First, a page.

Last Call Review of draft-ietf-conex-destopt-09

Request Review of draft-ietf-conex-destopt
Requested rev. no specific revision (document currently at 12)
Type Last Call Review
Team General Area Review Team (Gen-ART) (genart)
Deadline 2015-09-29
Requested 2015-08-27
Authors Suresh Krishnan, Mirja K├╝hlewind, Bob Briscoe, Carlos Ucendo
Draft last updated 2015-12-14
Completed reviews Genart Last Call review of -09 by Robert Sparks (diff)
Genart Last Call review of -09 by Robert Sparks (diff)
Secdir Last Call review of -09 by Robert Sparks (diff)
Opsdir Last Call review of -09 by Scott Bradner (diff)
Assignment Reviewer Robert Sparks 
State Completed
Review review-ietf-conex-destopt-09-genart-lc-sparks-2015-12-14
Reviewed rev. 09 (document currently at 12)
Review result Ready
Review completed: 2015-12-14


I am the assigned Gen-ART reviewer for this draft. The General Area
Review Team (Gen-ART) reviews all IETF documents being processed
by the IESG for the IETF Chair.  Please treat these comments just
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Document: draft-ietf-conex-destopt-09
Reviewer: Robert Sparks
Review Date: 26 Aug 2015
IETF LC End Date: 31 Aug 2015
IESG Telechat date: 1 Oct 2015

Summary: On the right track with open issues

Major issues:

M1) This document claims to specify "the ConEx wire protocol in IPv6".
But it reads more like "this document just defines an option, other
documents will talk about how and when the option is used".  The
abstract-mech document requires that concrete ConEx specifications
discuss the audit function explicitly, with several requirements for
detail scattered through that document. In particular, it asks for a
discussion of how the concrete protocol defends against a set of
likely attacks against the audit function.  This document is silent,
and I think a side-effect of being processed in parallel with
tcp-modifications, and suspect most of the thinking on meeting the
requirements for discussing the audit function has concentrated there.
However, nothing in _this_ document restricts its use to other
transport extensions that have talked about these things.  Should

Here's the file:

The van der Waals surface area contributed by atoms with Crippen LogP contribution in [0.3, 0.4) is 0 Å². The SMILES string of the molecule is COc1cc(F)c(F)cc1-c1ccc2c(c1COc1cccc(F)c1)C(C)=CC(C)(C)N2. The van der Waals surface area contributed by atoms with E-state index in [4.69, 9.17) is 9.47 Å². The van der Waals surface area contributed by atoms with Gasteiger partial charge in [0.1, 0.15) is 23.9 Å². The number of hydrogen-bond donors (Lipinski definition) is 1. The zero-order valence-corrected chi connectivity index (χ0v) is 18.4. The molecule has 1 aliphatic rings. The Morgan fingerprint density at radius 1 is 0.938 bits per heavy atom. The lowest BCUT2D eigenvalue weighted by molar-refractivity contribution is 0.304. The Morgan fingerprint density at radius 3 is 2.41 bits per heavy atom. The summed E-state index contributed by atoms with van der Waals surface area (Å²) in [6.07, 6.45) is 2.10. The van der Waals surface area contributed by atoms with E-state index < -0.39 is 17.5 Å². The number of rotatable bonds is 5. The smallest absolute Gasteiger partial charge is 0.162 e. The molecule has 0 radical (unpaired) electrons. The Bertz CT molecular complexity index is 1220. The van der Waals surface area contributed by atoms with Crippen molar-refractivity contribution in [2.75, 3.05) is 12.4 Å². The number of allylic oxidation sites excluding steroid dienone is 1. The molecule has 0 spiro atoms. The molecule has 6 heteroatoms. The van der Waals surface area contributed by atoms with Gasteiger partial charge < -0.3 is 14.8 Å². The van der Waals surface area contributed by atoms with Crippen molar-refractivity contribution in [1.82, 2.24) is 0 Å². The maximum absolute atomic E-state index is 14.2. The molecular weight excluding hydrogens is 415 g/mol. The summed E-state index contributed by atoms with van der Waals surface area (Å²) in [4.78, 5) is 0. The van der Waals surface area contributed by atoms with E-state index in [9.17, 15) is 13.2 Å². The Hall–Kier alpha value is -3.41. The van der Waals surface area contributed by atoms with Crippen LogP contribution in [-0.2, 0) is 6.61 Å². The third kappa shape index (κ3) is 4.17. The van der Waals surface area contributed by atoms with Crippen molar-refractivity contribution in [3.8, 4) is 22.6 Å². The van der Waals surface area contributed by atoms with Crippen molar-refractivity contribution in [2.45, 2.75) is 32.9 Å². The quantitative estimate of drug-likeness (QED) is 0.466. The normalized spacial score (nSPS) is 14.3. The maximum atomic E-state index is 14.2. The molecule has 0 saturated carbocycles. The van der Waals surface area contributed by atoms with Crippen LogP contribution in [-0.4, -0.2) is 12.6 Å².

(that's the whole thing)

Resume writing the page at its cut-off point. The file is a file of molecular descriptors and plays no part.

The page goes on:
there be a statement that this option must not be used unless by a
transport extension that's discussed how to use it?  If not, then
shouldn't this document talk about what happens if there's no
transport header below to inform audit function behavior?

Minor issues:

m1) Figure 1 isn't right. I think what you want is:

0                   1                   2
0 1 2 3 4 5 6 7 8 9 0 1 2 3 4 5 6 7 8 9 0 1 2 3 4
|  Option Type  | Option Length |X|L|E|C|  res  |

m2) There is confusion in two places in the document where you discuss
where to put the CDO (at the end of page 5 and the end of page 7). The
current text says the option MUST be the first option in whatever
destination options block it appears in. That seems problematic. What
if some other option also declares it MUST be the first option? I
wonder if instead of trying to say "must be the first option in the
block" you are trying only to say "If you use a CDO, use it in the
destination options block that comes before an AH block, not the one
that might come after".

m3) Third paragraph of section 6: Should the last sentence end with
"in a given stream." ?

Nits/editorial comments:

Introduction: Should "Due to space limitation" be "Due to space
limitations in the IPV4 header"?

Section 4: Right after the definition of Reserved, there is a line
that says "foo". What should it say instead?

The last sentence on page 6: I don't think it's the network node that
you are saying must be aware. Perhaps you mean designers of network

At the top of page 7, you have "They MAY log". You shouldn't use a
2119 MAY here - it's not part of the protocol. Similarly, in section
6, "MAY compare the two, and MAY log" should not use 2119.

First paragraph of section 6: "natively" is not clear. Perhaps
replacing "will not natively copy" with "will not normally copy"?

Second paragraph of section 6: I suggest replacing "ignore any
CDO" with "ignore any CDO in the outer header".

Consider moving the description of the bits in the option type field,
particularly the chg bit, earlier in the document. Right now, the
first mention is in the security consideration section, and most
of the definition doesn't happen until the IANA considerations.
It would help if it were clear what that bit was going to be before
you ever mention AH.